On Thursday 17 May 2018 the Court of Justice of the European Union backed a near-total ban of three pesticides, also called neonicotinoids (clothianidin, thiamethoxam and imidacloprid), because of their scientifically proven serious harmful effect on the health of both wild bees and honey bees. Neonicotinoids are part of a class of insecticides that damage the central nervous system of insects that result in paralysis and death.
Bayer and Syngenta, the manufacturers of these three types of insecticides went to the Court in 2013 to stop the ban of these chemicals. But the Court dismissed “in their entirety the actions brought by Bayer and Syngenta in relation to the neonicotinoids clothianidin, thiamethoxam and imidacloprid."
After an extensive updated assessment which was based on more than 1,500 studies, involving wild bees (bumblebees, solitary bees) and honeybees, the European Food Safety Authority concluded that these three insecticides are harmful for bees. These pesticides can no longer be used in the open field but their use is still allowed inside permanent greenhouses.
The report of the European Food Safety Agency (EFSA) also shows that neonicotinoid use can lead to wider contamination of the soil and water which in turn could lead to consumption of contaminated water by bees and a spread of the pesticides to wildflowers or succeeding crops. This consequently poses a high risk to bees. Scientific research has revealed that 75% of global honey samples are contaminated with bee harming insecticides and chemicals.
There are over 25.000 known species of bee worldwide. The population of bees has been on a decline in the past few years. For example, several Hawaiian bee species and the US Bumblebee species have been put on the list of extinction. The main causes of their extinction are blood sucking parasites (varrao mites) and the use of insecticides.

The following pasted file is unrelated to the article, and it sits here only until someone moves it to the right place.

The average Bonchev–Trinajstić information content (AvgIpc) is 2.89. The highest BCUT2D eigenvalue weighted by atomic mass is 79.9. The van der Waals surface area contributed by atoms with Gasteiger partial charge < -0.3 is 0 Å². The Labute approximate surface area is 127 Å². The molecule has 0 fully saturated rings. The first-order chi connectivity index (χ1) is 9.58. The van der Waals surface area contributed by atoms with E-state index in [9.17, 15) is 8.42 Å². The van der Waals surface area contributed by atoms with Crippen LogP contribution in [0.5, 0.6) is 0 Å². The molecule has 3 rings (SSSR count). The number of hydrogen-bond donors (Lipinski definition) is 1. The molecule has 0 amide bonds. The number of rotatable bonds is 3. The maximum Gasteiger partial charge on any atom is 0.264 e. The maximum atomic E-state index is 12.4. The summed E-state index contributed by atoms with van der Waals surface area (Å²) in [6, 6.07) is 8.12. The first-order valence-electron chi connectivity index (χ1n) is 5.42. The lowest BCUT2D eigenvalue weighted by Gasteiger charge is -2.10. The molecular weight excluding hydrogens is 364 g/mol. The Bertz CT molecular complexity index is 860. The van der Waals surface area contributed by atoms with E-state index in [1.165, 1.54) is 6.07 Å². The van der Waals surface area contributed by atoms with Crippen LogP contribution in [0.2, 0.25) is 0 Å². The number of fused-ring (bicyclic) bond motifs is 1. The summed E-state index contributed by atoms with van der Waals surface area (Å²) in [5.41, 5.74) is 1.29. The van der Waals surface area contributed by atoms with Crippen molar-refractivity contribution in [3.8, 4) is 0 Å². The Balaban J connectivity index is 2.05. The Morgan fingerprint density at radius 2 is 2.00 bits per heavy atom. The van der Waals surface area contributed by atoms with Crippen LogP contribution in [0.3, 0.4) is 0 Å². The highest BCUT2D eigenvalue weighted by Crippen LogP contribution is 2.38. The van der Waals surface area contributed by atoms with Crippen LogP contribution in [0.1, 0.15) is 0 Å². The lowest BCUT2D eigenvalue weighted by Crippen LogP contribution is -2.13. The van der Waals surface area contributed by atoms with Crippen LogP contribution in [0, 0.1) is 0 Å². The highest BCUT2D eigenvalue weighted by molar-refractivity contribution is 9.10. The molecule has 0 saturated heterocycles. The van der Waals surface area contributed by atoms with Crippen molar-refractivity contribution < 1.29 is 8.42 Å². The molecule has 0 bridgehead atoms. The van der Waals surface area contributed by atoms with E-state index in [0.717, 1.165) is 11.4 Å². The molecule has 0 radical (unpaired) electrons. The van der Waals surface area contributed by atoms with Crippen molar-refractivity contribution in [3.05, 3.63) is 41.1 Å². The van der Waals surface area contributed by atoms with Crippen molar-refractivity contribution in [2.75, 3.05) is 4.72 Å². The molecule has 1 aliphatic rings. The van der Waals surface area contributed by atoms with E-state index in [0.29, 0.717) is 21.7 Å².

Bees play an important role in our ecosystem and also have a big economic value. Bees are responsible for the pollination of a wide range of plants and crops. According to the Food and Agriculture Organization of the United Nations, of the 100 crop species that provide 90% of the worldwide food supply, 71 are dependent on bees for pollination.
The loss of the bee population worldwide would have a detrimental impact on our food chain, and therefore would pose a serious threat to human survival. It is necessary to monitor the health of bees and maintain healthy bee stocks. The European Commission has taken steps to diagnose and prevent bees’ mortality, for example by banning certain bee harming pesticides. Recently the EU Bee Partnership, which aims at improving the collection, management and sharing of data concerning bee health in Europe was launched.
The decision of the ECJ is expected to come into force by the end of 2018.[number of readers: 359]
A selection of relevant publications from the Peace Palace Library collection
- Ewing, J., "Agricultural biotechnology: is the international regulation of transgenic agricultural plants for the birds (and the bees)?", Suffolk transnational law review, 25 (2002), No. 3, pp. 617-647.
- Global honey bee colony disorders and other threats to insect pollinators, Nairobi, UNEP, 2010.
- Gupta, A.K., "Conserving Biodiversity and Rewarding Associated Knowledge and Innovation Systems: Honey Bee Perspective", in Cottier, T. (ed.), Intellectual Property: Trade, Competition, and Sustainable Development, Ann Arbor, MI, University of Michigan Press, 2003, pp. 373-401.
- Jacobs, M., "Anklagemynigheden v. Ditlev Bluhme, Case C-67/97 (Danish Bees case)", Review of European Community and International Environmental Law, 8 (1999), No. 2, pp. 220-223.
- Matz-Lück, N., "Biological Diversity, International Protection", Max Planck Encyclopedia of Public International Law [MPEPIL], 2008.
- Rose, G., "Persistent Organic Pollutants (POPs)", Max Planck Encyclopedia of Public International Law [MPEPIL], 2014.